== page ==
Fall Break                                                                            Oct. 9 - 13


Statistics                Appendix                                            Oct. 10



Sensation & Perception             5                                             Oct. 24


Consciousness                            6                                             Nov. 3


Learning                                        7                                             Nov. 17


Memory                                          8                                             Nov. 27



Mid-year TEST (20%)                  1 - 8 + Appendix                    Dec. 10 – 21





                        Second Term—Classes resume week of Jan. 8



Topic                                  Chapter                                     Finish By



Language                                   9                                               Jan. 18


Intelligence                                 10                                   Jan. 31


Motivation & Emotion               11                                             Feb. 9


Development                              12                                             Feb. 19


Conference Week                      Feb. 19 - 23


Social Psychology                     13                                             March 1


Stress                                            15                                          March 9


Personality                                   14                                           March 20


Disorders                                       16                                          March 29


Treatment                                      17                                          April 10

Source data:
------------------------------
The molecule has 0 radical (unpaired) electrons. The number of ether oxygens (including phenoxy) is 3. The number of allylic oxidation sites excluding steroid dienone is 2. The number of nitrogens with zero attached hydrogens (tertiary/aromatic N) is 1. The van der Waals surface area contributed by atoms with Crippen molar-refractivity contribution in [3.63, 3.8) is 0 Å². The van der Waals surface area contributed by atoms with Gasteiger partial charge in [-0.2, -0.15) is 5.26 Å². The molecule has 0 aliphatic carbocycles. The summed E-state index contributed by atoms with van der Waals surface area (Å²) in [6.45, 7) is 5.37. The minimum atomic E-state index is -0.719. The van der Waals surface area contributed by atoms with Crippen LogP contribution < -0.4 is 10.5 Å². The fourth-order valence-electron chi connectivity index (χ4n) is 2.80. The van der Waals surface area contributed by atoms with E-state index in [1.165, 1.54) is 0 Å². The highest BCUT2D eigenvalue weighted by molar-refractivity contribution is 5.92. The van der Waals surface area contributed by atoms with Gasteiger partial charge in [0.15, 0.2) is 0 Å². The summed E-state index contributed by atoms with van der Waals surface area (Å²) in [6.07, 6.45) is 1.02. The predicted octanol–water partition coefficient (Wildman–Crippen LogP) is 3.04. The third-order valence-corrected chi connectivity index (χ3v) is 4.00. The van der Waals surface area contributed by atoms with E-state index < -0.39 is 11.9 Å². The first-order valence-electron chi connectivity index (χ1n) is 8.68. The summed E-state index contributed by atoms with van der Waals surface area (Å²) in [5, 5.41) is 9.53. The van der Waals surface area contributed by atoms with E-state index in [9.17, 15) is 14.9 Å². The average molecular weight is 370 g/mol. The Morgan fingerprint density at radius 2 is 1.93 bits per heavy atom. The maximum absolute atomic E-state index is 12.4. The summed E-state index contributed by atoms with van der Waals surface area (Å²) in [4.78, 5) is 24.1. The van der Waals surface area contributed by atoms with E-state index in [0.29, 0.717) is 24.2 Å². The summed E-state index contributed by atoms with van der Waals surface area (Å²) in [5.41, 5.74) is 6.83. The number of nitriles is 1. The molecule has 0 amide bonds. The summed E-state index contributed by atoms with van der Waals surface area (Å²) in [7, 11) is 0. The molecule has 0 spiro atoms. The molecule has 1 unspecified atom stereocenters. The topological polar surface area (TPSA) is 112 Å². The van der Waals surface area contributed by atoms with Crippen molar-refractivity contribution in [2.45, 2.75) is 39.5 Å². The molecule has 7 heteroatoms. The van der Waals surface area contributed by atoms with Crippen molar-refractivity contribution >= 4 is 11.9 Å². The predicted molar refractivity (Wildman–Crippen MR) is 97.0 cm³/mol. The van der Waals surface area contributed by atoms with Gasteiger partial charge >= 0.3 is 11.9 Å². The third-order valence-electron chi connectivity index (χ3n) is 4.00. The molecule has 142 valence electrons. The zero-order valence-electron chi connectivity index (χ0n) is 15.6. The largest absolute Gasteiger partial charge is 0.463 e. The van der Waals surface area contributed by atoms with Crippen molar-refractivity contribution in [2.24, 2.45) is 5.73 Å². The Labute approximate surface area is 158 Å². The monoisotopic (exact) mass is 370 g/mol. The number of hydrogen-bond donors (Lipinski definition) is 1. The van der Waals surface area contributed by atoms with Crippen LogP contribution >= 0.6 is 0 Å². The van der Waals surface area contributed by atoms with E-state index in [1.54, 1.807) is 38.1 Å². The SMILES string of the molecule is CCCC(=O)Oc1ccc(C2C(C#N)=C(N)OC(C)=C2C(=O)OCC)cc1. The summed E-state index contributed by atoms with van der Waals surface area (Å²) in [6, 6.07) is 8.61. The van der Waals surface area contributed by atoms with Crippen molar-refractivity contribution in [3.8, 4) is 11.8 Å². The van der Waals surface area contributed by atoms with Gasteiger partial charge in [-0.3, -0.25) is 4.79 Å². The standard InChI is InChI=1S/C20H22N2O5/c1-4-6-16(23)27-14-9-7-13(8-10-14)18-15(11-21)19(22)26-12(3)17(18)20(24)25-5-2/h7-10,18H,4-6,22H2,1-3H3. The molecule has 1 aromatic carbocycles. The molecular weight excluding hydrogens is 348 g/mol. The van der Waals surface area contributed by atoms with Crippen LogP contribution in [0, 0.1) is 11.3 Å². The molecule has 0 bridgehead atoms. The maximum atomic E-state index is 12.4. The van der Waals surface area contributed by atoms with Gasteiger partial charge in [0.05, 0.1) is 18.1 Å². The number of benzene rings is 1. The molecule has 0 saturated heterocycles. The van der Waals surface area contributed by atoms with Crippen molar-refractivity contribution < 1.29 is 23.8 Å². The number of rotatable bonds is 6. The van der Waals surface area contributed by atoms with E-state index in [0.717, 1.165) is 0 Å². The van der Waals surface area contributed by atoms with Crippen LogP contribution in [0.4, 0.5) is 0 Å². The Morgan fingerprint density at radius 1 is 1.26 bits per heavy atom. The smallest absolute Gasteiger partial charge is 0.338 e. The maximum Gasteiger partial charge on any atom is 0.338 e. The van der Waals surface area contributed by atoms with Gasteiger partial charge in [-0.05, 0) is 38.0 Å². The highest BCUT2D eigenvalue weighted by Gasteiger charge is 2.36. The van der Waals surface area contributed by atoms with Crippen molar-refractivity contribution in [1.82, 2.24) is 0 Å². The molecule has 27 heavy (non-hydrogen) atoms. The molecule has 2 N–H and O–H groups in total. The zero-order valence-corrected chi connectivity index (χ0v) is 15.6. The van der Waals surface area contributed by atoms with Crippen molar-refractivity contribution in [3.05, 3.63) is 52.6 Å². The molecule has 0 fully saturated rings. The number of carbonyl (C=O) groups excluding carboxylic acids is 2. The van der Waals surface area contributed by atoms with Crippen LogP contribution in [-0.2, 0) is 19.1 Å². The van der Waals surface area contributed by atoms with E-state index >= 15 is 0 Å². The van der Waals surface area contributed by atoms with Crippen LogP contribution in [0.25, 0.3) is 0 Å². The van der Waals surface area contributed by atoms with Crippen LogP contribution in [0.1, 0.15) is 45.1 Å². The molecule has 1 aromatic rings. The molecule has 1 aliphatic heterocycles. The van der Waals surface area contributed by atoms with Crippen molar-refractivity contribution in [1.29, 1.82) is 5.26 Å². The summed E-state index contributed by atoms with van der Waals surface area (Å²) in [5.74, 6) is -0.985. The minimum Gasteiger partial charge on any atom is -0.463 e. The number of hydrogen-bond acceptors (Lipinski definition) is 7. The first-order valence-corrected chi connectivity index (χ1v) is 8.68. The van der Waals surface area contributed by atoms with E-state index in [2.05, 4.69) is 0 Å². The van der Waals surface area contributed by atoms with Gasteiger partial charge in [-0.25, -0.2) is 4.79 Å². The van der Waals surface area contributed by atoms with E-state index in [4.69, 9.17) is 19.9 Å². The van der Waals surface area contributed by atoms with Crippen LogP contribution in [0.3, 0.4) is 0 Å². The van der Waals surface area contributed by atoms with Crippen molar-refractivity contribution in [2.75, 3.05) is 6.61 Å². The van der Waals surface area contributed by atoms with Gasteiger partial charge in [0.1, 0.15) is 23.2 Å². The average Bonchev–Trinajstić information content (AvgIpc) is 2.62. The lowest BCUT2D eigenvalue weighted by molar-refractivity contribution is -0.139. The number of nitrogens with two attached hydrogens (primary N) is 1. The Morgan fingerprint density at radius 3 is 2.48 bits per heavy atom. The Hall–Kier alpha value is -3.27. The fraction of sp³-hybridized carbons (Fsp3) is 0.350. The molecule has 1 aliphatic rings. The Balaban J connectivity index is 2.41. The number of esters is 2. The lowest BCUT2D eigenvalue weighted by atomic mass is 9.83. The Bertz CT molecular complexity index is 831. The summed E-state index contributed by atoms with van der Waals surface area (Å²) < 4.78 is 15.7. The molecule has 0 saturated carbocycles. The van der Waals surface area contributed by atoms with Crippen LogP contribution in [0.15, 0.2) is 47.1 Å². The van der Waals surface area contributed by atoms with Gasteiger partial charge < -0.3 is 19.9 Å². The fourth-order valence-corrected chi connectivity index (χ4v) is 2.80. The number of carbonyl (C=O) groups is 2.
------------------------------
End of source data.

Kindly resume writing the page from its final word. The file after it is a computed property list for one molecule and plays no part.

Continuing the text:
Final Exam (30%)                        14 - 17                                     April  14 – 30











You will be expected to know the assigned chapters VERY WELL!

Many of the multiple-choice questions in this course are based on material from the chapters that is not explicitly covered in lecture. To be able to answer these questions correctly you will need to know and understand each of the concepts and processes described in the assigned chapters. This a major learning task and many students run into difficulties because they do not know how to handle this learning task efficiently.


Just reading the assigned chapters is NOT enough!

For most people the process of reading something, or even re-reading it, does not mean that they remember it. This is especially true for "heavy" course content such as that found in the psychology text. If you wish to learn the material from the text efficiently, you will need to approach it in a different manner.


Learn the text chapters using ACTIVE reading/learning strategies.


Strategies recommended for efficient learning of text material can be divided into three types: pre-reading, reading for comprehension, and post-reading.

  1. Pre-reading. Learn the headings and subheadings.

Instead of diving immediately into reading the chapter, spend a few minutes learning the headings and subheadings. The headings and subheadings tell you the important ideas that will be covered in the chapter. In the text they are laid out for you on the first few pages of the book in the table of contents. Look at these headings and subheadings, think how they have been ordered, try reciting them from memory, and then write them out on a separate sheet of paper.


  1. Reading for comprehension. Read a few pages and THEN summarize.